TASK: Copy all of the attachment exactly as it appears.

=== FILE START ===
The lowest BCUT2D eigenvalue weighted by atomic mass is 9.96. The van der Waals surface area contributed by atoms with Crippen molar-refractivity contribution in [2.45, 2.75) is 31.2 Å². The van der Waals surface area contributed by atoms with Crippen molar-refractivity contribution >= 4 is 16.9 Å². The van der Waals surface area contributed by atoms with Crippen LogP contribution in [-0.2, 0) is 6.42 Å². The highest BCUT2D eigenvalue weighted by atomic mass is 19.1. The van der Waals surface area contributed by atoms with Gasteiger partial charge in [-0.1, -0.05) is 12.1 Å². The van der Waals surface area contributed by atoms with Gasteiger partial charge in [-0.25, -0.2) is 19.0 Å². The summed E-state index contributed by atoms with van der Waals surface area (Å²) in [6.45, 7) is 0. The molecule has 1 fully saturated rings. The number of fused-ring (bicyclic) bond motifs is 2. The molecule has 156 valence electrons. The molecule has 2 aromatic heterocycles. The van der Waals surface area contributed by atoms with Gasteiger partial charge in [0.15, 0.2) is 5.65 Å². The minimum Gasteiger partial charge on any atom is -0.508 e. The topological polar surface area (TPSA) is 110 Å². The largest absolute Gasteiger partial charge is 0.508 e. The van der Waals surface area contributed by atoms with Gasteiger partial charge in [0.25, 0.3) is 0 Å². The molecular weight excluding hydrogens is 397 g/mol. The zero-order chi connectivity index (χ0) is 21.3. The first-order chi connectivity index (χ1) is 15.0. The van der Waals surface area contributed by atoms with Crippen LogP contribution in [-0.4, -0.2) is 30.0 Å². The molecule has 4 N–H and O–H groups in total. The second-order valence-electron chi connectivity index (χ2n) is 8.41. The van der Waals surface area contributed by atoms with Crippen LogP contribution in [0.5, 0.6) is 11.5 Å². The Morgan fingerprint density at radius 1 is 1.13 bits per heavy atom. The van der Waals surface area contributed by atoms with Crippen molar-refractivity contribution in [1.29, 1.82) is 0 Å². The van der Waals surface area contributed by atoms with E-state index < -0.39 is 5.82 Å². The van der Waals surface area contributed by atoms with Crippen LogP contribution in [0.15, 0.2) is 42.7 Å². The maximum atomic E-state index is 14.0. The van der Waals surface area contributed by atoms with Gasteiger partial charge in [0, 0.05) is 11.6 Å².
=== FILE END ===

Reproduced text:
The lowest BCUT2D eigenvalue weighted by atomic mass is 9.96. The van der Waals surface area contributed by atoms with Crippen molar-refractivity contribution in [2.45, 2.75) is 31.2 Å². The van der Waals surface area contributed by atoms with Crippen molar-refractivity contribution >= 4 is 16.9 Å². The van der Waals surface area contributed by atoms with Crippen LogP contribution in [-0.2, 0) is 6.42 Å². The highest BCUT2D eigenvalue weighted by atomic mass is 19.1. The van der Waals surface area contributed by atoms with Gasteiger partial charge in [-0.1, -0.05) is 12.1 Å². The van der Waals surface area contributed by atoms with Gasteiger partial charge in [-0.25, -0.2) is 19.0 Å². The summed E-state index contributed by atoms with van der Waals surface area (Å²) in [6.45, 7) is 0. The molecule has 1 fully saturated rings. The number of fused-ring (bicyclic) bond motifs is 2. The molecule has 156 valence electrons. The molecule has 2 aromatic heterocycles. The van der Waals surface area contributed by atoms with Gasteiger partial charge in [0.15, 0.2) is 5.65 Å². The minimum Gasteiger partial charge on any atom is -0.508 e. The topological polar surface area (TPSA) is 110 Å². The largest absolute Gasteiger partial charge is 0.508 e. The van der Waals surface area contributed by atoms with Gasteiger partial charge in [0.25, 0.3) is 0 Å². The molecular weight excluding hydrogens is 397 g/mol. The zero-order chi connectivity index (χ0) is 21.3. The first-order chi connectivity index (χ1) is 15.0. The van der Waals surface area contributed by atoms with Crippen LogP contribution in [-0.4, -0.2) is 30.0 Å². The molecule has 4 N–H and O–H groups in total. The second-order valence-electron chi connectivity index (χ2n) is 8.41. The van der Waals surface area contributed by atoms with Crippen LogP contribution in [0.5, 0.6) is 11.5 Å². The Morgan fingerprint density at radius 1 is 1.13 bits per heavy atom. The van der Waals surface area contributed by atoms with Crippen molar-refractivity contribution in [1.29, 1.82) is 0 Å². The van der Waals surface area contributed by atoms with E-state index < -0.39 is 5.82 Å². The van der Waals surface area contributed by atoms with Crippen LogP contribution in [0.15, 0.2) is 42.7 Å². The maximum atomic E-state index is 14.0. The van der Waals surface area contributed by atoms with Gasteiger partial charge in [0, 0.05) is 11.6 Å².